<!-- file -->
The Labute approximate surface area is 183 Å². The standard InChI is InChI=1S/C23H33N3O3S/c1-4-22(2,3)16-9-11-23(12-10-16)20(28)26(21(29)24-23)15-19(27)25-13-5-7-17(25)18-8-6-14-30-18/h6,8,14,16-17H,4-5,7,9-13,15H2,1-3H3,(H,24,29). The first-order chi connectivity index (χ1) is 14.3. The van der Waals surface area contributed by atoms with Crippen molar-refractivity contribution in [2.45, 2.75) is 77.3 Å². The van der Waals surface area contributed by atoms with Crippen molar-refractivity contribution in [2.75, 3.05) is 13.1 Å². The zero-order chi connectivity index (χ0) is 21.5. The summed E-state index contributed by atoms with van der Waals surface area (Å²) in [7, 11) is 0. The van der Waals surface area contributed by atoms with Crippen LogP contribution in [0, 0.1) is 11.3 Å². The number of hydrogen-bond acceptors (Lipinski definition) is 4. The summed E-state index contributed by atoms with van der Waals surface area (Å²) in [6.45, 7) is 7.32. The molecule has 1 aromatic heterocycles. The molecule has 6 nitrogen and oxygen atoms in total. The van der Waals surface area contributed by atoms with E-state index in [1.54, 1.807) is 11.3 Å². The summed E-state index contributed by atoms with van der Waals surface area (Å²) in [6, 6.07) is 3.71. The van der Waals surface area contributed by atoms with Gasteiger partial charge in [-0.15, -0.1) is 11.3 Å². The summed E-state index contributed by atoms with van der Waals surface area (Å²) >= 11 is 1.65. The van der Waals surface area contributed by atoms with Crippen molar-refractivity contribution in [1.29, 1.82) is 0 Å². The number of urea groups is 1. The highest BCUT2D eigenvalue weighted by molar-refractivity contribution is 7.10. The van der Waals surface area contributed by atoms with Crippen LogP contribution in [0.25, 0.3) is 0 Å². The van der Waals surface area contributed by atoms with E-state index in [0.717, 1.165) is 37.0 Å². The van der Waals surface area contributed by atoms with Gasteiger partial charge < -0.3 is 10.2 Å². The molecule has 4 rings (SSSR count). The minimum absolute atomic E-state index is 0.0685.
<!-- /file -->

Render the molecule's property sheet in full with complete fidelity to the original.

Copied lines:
The Labute approximate surface area is 183 Å². The standard InChI is InChI=1S/C23H33N3O3S/c1-4-22(2,3)16-9-11-23(12-10-16)20(28)26(21(29)24-23)15-19(27)25-13-5-7-17(25)18-8-6-14-30-18/h6,8,14,16-17H,4-5,7,9-13,15H2,1-3H3,(H,24,29). The first-order chi connectivity index (χ1) is 14.3. The van der Waals surface area contributed by atoms with Crippen molar-refractivity contribution in [2.45, 2.75) is 77.3 Å². The van der Waals surface area contributed by atoms with Crippen molar-refractivity contribution in [2.75, 3.05) is 13.1 Å². The zero-order chi connectivity index (χ0) is 21.5. The summed E-state index contributed by atoms with van der Waals surface area (Å²) in [7, 11) is 0. The van der Waals surface area contributed by atoms with Crippen LogP contribution in [0, 0.1) is 11.3 Å². The number of hydrogen-bond acceptors (Lipinski definition) is 4. The summed E-state index contributed by atoms with van der Waals surface area (Å²) in [6.45, 7) is 7.32. The molecule has 1 aromatic heterocycles. The molecule has 6 nitrogen and oxygen atoms in total. The van der Waals surface area contributed by atoms with E-state index in [1.54, 1.807) is 11.3 Å². The summed E-state index contributed by atoms with van der Waals surface area (Å²) in [6, 6.07) is 3.71. The van der Waals surface area contributed by atoms with Gasteiger partial charge in [-0.15, -0.1) is 11.3 Å². The summed E-state index contributed by atoms with van der Waals surface area (Å²) >= 11 is 1.65. The van der Waals surface area contributed by atoms with Crippen molar-refractivity contribution in [1.29, 1.82) is 0 Å². The number of urea groups is 1. The highest BCUT2D eigenvalue weighted by molar-refractivity contribution is 7.10. The van der Waals surface area contributed by atoms with Crippen LogP contribution in [0.25, 0.3) is 0 Å². The van der Waals surface area contributed by atoms with E-state index in [0.717, 1.165) is 37.0 Å². The van der Waals surface area contributed by atoms with Gasteiger partial charge < -0.3 is 10.2 Å². The molecule has 4 rings (SSSR count). The minimum absolute atomic E-state index is 0.0685.